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Posts posted by Smokey1

  1. My first kamado was a Big Joe that I got a year and a half ago.  I have never regretted starting with the big one first since I sometimes cook for a lot of people.  Now I have been wishing for a second (smaller) one.  Maybe not as much for the size, but because sometimes I want to cook at different temperatures, more space for sides, etc.  I have been thinking about the classic or the JR, and have changed my mind a dozen times on which one to get.  I think I will eventually end up with all 3.  My situation is that I almost never cook for a medium amount of people.  It usually either just me and my wife, or 8-16+ people.  Joe Jr. would be perfect for when it is just the 2 of us, and I can put it up under the porch when the weather is bad.  On the other hand, i'd like a classic so I could do like a rotisserie on one while doing burgers or steaks on the other, or sides on the classic.  What to do, what to do.

  2. 15 hours ago, Panonhas said:


    ... About 4 hours into the cook I drizzled some of my cousin's harvested honey on the bottom side and spread it. Yes, my cousin harvests real honey from real Bees in Europe and actually does pretty well just on doing that. Whenever I travel there I stock up on honey and obviously " Fire Water"...

    That is very cool that you can get honey like that.  Where does your cousin harvest?

    When you put the honey on the bottom, do you finish the cook with the top side down?

  3. 39 minutes ago, Marty said:

    So is there an advantage to getting a certain thickness? I see 1 3/16 and 3/4. Obviously the thicker one will take longer to heat.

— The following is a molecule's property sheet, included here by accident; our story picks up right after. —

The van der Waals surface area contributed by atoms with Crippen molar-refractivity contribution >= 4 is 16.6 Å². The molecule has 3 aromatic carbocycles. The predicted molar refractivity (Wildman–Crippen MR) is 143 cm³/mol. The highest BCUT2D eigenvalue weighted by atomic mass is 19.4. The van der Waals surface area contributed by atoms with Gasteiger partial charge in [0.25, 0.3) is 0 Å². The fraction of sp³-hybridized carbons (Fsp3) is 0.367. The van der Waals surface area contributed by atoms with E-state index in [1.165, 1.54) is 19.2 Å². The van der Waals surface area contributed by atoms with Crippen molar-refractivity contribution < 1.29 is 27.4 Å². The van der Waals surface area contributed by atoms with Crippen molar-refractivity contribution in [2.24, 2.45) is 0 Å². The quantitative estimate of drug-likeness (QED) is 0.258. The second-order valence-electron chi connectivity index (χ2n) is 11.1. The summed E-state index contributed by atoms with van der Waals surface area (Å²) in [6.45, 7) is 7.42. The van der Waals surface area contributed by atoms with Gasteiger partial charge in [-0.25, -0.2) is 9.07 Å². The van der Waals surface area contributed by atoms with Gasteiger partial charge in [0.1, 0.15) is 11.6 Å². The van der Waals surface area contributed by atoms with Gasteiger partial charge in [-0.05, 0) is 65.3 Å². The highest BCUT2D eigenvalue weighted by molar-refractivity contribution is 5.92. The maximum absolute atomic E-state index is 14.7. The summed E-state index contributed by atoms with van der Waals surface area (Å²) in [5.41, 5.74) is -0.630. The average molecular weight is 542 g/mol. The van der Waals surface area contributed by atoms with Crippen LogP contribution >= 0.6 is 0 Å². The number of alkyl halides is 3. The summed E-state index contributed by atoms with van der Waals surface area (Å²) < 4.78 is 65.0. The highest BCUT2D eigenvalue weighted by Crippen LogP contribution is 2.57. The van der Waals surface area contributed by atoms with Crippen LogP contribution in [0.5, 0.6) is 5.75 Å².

OK  on the site they say that the thicker one is more durable. Does this mean the thinner one is going to break?


    I don't know, cause I just got mine and haven't even used it yet, but mine is 16 pounds.  It is hefty.  1-3/16th is quite thick.  I can't imagine much that would break the 3/4 that wouldn't also break the 1-3/16ths.  

  4. 7 minutes ago, El_Norteno60 said:

    Tell me if you don't love it after you've used it a few times. I've thought about the handiness of a soapstone halfmoon, but for the price difference, not having to buy an additional pizza stone, etc., I'm sold. Enjoy, Smokey!


    That is what I was thinking too.  They are pretty expensive, but also very versatile from what I have heard.  I was hoping to make one quality purchase that could do many things.  

  5. I just got my soapstone, very happy with the quality of it.  It is 16" x 3/4", from soapstoneproducts.com.  

    I buy alot of KJ accessories, and they have all been great quality, but for this one I decided to go third party.  I wanted to be able to move it between different grills.


  6. 39 minutes ago, Dub said:

    I'm going to be picking up the stuff I need for this jerk chicken when I head out later today.  


    Do you see any problem with the raw chicken resting in the jerk seasoning in the fridge overnight ?